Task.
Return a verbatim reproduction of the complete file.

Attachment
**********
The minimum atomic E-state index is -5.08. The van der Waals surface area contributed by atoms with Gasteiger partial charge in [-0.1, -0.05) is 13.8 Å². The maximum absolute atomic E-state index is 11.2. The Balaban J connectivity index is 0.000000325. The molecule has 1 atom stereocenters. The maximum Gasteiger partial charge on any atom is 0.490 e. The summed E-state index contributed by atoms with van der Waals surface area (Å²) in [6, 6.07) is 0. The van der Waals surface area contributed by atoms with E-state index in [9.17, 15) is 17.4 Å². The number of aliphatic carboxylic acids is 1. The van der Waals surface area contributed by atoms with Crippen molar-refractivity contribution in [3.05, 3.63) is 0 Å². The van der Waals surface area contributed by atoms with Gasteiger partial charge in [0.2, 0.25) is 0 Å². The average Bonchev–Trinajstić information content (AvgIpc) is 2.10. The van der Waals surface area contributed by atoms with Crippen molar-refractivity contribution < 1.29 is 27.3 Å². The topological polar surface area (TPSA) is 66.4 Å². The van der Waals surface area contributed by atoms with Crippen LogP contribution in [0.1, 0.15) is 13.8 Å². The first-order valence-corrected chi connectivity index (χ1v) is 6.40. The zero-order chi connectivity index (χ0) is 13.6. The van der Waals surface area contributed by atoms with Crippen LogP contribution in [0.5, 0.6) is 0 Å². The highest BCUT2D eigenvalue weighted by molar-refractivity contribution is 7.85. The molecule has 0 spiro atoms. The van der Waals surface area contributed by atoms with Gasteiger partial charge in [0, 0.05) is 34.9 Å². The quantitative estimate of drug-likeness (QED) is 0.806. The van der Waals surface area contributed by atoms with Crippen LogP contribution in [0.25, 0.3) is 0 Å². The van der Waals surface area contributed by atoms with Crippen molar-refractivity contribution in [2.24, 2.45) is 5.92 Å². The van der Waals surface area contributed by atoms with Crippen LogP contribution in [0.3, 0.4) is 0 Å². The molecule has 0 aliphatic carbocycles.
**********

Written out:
The minimum atomic E-state index is -5.08. The van der Waals surface area contributed by atoms with Gasteiger partial charge in [-0.1, -0.05) is 13.8 Å². The maximum absolute atomic E-state index is 11.2. The Balaban J connectivity index is 0.000000325. The molecule has 1 atom stereocenters. The maximum Gasteiger partial charge on any atom is 0.490 e. The summed E-state index contributed by atoms with van der Waals surface area (Å²) in [6, 6.07) is 0. The van der Waals surface area contributed by atoms with E-state index in [9.17, 15) is 17.4 Å². The number of aliphatic carboxylic acids is 1. The van der Waals surface area contributed by atoms with Crippen molar-refractivity contribution in [3.05, 3.63) is 0 Å². The van der Waals surface area contributed by atoms with Gasteiger partial charge in [0.2, 0.25) is 0 Å². The average Bonchev–Trinajstić information content (AvgIpc) is 2.10. The van der Waals surface area contributed by atoms with Crippen molar-refractivity contribution < 1.29 is 27.3 Å². The topological polar surface area (TPSA) is 66.4 Å². The van der Waals surface area contributed by atoms with Crippen LogP contribution in [0.1, 0.15) is 13.8 Å². The first-order valence-corrected chi connectivity index (χ1v) is 6.40. The zero-order chi connectivity index (χ0) is 13.6. The van der Waals surface area contributed by atoms with Crippen LogP contribution in [0.5, 0.6) is 0 Å². The highest BCUT2D eigenvalue weighted by molar-refractivity contribution is 7.85. The molecule has 0 spiro atoms. The van der Waals surface area contributed by atoms with Gasteiger partial charge in [0, 0.05) is 34.9 Å². The quantitative estimate of drug-likeness (QED) is 0.806. The van der Waals surface area contributed by atoms with Crippen LogP contribution in [0.25, 0.3) is 0 Å². The van der Waals surface area contributed by atoms with Crippen molar-refractivity contribution in [2.24, 2.45) is 5.92 Å². The van der Waals surface area contributed by atoms with Crippen LogP contribution in [0.3, 0.4) is 0 Å². The molecule has 0 aliphatic carbocycles.